That said, it is possible that this piece of lore has some basis in the fact that it often occurs due to the similar circulation patterns eg. negative AO that can result in cold spilling into both regions.

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    Posted
  • Location: Longwell Green, near Bristol
  • Weather Preferences: Storms, Gales, frost, fog & snow
  • Location: Longwell Green, near Bristol

    My original post wasn't querying or suggesting we would get the freeze parts of the U.S.A. are getting. Obviously the Atlantic Ocean amongst other factors would tamper the airmass if it were to advect west.

    My original post was more questioning the weather in the US repeating itself in the UK be it a week, month or year down the line and in what way the weather in the US dictates our weather patterns.

    The UK and US are interlinked with the Jet Stream so there is obviously the consequences at each end there, but the bone of it all is why is there a misconception (if indeed it is a misconception) that a lot of non weather enthusiasts are under the impression that we will get what America gets? Be it rain/wind/snow/heat etc.

    Why has this rumour arisen and is there any truth to it?

    Be it hot/cold/wet/dry etc.

    Edited by AWD
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    Posted
  • Location: halifax 125m
  • Weather Preferences: extremes the unusual and interesting facts
  • Location: halifax 125m

    If we get our weather influenced by what is happening in America,who is to argue that they get their weather because of what is happening here!

    Every single part of the earths weather is interlinked one way or another,the wind in new Zealand makes it snow in Scotland just as a still day in London causes floods in tierra del fuego!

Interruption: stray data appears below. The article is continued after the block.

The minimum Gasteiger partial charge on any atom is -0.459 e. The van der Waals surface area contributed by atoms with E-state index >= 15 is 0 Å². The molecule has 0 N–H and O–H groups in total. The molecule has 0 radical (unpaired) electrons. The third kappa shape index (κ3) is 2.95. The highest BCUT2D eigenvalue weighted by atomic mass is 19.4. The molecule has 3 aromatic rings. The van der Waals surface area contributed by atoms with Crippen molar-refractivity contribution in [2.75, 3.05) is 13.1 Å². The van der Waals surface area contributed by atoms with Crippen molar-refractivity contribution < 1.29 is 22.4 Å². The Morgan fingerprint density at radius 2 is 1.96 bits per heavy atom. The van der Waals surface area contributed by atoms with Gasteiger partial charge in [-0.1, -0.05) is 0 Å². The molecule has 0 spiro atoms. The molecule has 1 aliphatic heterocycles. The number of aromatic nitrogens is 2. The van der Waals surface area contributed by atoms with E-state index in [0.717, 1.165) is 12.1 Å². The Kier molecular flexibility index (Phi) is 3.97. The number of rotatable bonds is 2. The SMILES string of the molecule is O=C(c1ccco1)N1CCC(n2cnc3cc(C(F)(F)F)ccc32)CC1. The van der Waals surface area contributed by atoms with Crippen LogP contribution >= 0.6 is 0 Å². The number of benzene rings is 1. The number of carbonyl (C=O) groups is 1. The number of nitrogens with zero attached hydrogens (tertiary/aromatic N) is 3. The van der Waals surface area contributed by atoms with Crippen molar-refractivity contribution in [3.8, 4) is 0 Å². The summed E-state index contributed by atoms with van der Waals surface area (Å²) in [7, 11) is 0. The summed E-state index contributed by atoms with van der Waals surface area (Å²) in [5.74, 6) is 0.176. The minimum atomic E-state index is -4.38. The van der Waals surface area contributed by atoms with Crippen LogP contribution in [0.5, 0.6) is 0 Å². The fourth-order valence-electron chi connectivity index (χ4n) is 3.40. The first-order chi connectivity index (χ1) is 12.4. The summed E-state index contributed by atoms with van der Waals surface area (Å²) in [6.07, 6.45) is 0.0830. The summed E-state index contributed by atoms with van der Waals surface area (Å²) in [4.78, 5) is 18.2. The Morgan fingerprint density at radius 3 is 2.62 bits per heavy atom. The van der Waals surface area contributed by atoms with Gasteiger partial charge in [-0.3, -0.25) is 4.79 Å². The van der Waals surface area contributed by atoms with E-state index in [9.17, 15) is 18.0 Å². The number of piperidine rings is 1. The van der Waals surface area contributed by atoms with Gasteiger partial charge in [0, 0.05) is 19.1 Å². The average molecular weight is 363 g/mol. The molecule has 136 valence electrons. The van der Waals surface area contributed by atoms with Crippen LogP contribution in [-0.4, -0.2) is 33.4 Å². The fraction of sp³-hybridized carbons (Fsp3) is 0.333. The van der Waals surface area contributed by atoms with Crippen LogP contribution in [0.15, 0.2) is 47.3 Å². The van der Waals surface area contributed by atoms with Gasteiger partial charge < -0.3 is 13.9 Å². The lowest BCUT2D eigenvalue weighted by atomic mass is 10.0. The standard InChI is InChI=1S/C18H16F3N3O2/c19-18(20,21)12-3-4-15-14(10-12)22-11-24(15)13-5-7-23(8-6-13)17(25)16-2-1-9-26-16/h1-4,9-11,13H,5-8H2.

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    If we get our weather influenced by what is happening in America,who is to argue that they get their weather because of what is happening here!

    Every single part of the earths weather is interlinked one way or another,the wind in new Zealand makes it snow in Scotland just as a still day in London causes floods in tierra del fuego!

     

    True, the old butterly effect and chaos theory. Makes it hard to link one thing to another especially over long distances and timescales.

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    Posted
  • Location: Flitting back and forth between SE England and SE Poland
  • Location: Flitting back and forth between SE England and SE Poland

    I guess if the NAO turns negative, both Eastern N. America and Western Europe get affected.  The means for the Northeast and Midwest are about -10C to 0C whereas for Northwestern Europe they're about 0C to 5C, so it often takes longer for Western Europe to experience wintry weather from a negative NAO than it does for the eastern States, which are generally quite cold to begin with anyway.  In that sense, wintry weather in the US resulting from Atlantic blocking often precedes that in Western Europe.

     

    This particular North American cold/snow outbreak is not related to a negative NAO, however, so Western Europe need not expect extreme cold any time soon.  That said, anything can happen, but if it does, it probably won't be related to the recent American coldwave in any obvious way.

    Edited by halny
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    Posted
  • Location: just south of Doncaster, Sth Yorks
  • Location: just south of Doncaster, Sth Yorks